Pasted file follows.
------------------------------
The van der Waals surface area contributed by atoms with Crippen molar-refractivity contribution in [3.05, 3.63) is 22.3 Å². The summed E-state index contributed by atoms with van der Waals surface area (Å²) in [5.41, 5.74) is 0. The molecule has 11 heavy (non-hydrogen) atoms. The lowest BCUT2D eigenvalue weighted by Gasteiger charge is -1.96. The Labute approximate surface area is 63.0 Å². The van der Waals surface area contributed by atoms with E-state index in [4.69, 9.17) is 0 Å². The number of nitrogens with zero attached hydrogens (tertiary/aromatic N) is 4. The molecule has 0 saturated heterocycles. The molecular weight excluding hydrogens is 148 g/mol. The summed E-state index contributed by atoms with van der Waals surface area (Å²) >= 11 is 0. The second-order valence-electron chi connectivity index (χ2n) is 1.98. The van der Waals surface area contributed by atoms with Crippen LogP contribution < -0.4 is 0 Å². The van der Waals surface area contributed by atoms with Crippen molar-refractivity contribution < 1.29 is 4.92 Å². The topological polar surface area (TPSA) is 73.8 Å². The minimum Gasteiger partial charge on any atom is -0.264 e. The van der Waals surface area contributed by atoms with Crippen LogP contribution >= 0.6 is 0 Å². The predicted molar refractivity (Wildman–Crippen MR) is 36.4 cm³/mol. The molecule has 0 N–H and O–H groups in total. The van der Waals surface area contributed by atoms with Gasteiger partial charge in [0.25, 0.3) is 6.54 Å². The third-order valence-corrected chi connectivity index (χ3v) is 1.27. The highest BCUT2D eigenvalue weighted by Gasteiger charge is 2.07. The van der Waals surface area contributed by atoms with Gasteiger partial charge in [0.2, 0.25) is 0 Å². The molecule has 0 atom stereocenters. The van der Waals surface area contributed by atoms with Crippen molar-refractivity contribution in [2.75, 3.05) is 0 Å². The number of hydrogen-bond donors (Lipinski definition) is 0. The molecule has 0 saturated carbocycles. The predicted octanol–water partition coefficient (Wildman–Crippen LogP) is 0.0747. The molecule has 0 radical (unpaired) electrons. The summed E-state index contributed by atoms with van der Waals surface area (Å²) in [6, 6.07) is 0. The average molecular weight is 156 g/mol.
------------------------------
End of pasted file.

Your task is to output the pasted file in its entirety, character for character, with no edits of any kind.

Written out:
The van der Waals surface area contributed by atoms with Crippen molar-refractivity contribution in [3.05, 3.63) is 22.3 Å². The summed E-state index contributed by atoms with van der Waals surface area (Å²) in [5.41, 5.74) is 0. The molecule has 11 heavy (non-hydrogen) atoms. The lowest BCUT2D eigenvalue weighted by Gasteiger charge is -1.96. The Labute approximate surface area is 63.0 Å². The van der Waals surface area contributed by atoms with E-state index in [4.69, 9.17) is 0 Å². The number of nitrogens with zero attached hydrogens (tertiary/aromatic N) is 4. The molecule has 0 saturated heterocycles. The molecular weight excluding hydrogens is 148 g/mol. The summed E-state index contributed by atoms with van der Waals surface area (Å²) >= 11 is 0. The second-order valence-electron chi connectivity index (χ2n) is 1.98. The van der Waals surface area contributed by atoms with Crippen LogP contribution < -0.4 is 0 Å². The van der Waals surface area contributed by atoms with Crippen molar-refractivity contribution < 1.29 is 4.92 Å². The topological polar surface area (TPSA) is 73.8 Å². The minimum Gasteiger partial charge on any atom is -0.264 e. The van der Waals surface area contributed by atoms with Crippen LogP contribution >= 0.6 is 0 Å². The predicted molar refractivity (Wildman–Crippen MR) is 36.4 cm³/mol. The molecule has 0 N–H and O–H groups in total. The van der Waals surface area contributed by atoms with Gasteiger partial charge in [0.25, 0.3) is 6.54 Å². The third-order valence-corrected chi connectivity index (χ3v) is 1.27. The highest BCUT2D eigenvalue weighted by Gasteiger charge is 2.07. The van der Waals surface area contributed by atoms with Gasteiger partial charge in [0.2, 0.25) is 0 Å². The molecule has 0 atom stereocenters. The van der Waals surface area contributed by atoms with Crippen molar-refractivity contribution in [2.75, 3.05) is 0 Å². The number of hydrogen-bond donors (Lipinski definition) is 0. The molecule has 0 saturated carbocycles. The predicted octanol–water partition coefficient (Wildman–Crippen LogP) is 0.0747. The molecule has 0 radical (unpaired) electrons. The summed E-state index contributed by atoms with van der Waals surface area (Å²) in [6, 6.07) is 0. The average molecular weight is 156 g/mol.